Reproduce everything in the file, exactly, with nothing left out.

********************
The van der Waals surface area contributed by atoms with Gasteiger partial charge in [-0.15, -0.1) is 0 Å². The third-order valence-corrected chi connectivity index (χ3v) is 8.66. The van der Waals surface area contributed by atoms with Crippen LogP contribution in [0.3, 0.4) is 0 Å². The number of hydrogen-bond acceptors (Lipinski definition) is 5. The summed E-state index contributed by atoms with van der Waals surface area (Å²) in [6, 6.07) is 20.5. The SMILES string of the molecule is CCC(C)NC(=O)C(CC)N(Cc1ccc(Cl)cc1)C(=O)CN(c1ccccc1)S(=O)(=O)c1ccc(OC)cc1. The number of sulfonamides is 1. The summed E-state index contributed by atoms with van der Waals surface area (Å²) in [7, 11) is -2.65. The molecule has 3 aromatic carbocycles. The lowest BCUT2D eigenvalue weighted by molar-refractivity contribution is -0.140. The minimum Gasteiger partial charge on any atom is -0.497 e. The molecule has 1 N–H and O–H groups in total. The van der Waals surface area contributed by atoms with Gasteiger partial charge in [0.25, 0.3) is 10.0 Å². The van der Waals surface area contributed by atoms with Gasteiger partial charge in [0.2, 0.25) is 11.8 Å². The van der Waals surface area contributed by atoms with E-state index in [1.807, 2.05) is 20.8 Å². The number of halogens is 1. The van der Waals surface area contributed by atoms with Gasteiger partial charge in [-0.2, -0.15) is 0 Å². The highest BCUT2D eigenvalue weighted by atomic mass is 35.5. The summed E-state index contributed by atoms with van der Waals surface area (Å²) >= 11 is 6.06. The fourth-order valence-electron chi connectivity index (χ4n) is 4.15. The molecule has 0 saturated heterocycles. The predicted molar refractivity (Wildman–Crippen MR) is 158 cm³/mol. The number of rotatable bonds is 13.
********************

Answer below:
The van der Waals surface area contributed by atoms with Gasteiger partial charge in [-0.15, -0.1) is 0 Å². The third-order valence-corrected chi connectivity index (χ3v) is 8.66. The van der Waals surface area contributed by atoms with Crippen LogP contribution in [0.3, 0.4) is 0 Å². The number of hydrogen-bond acceptors (Lipinski definition) is 5. The summed E-state index contributed by atoms with van der Waals surface area (Å²) in [6, 6.07) is 20.5. The SMILES string of the molecule is CCC(C)NC(=O)C(CC)N(Cc1ccc(Cl)cc1)C(=O)CN(c1ccccc1)S(=O)(=O)c1ccc(OC)cc1. The number of sulfonamides is 1. The summed E-state index contributed by atoms with van der Waals surface area (Å²) in [7, 11) is -2.65. The molecule has 3 aromatic carbocycles. The lowest BCUT2D eigenvalue weighted by molar-refractivity contribution is -0.140. The minimum Gasteiger partial charge on any atom is -0.497 e. The molecule has 1 N–H and O–H groups in total. The van der Waals surface area contributed by atoms with Gasteiger partial charge in [0.25, 0.3) is 10.0 Å². The van der Waals surface area contributed by atoms with Gasteiger partial charge in [0.2, 0.25) is 11.8 Å². The van der Waals surface area contributed by atoms with E-state index in [1.807, 2.05) is 20.8 Å². The number of halogens is 1. The van der Waals surface area contributed by atoms with Gasteiger partial charge in [-0.2, -0.15) is 0 Å². The highest BCUT2D eigenvalue weighted by atomic mass is 35.5. The summed E-state index contributed by atoms with van der Waals surface area (Å²) >= 11 is 6.06. The fourth-order valence-electron chi connectivity index (χ4n) is 4.15. The molecule has 0 saturated heterocycles. The predicted molar refractivity (Wildman–Crippen MR) is 158 cm³/mol. The number of rotatable bonds is 13.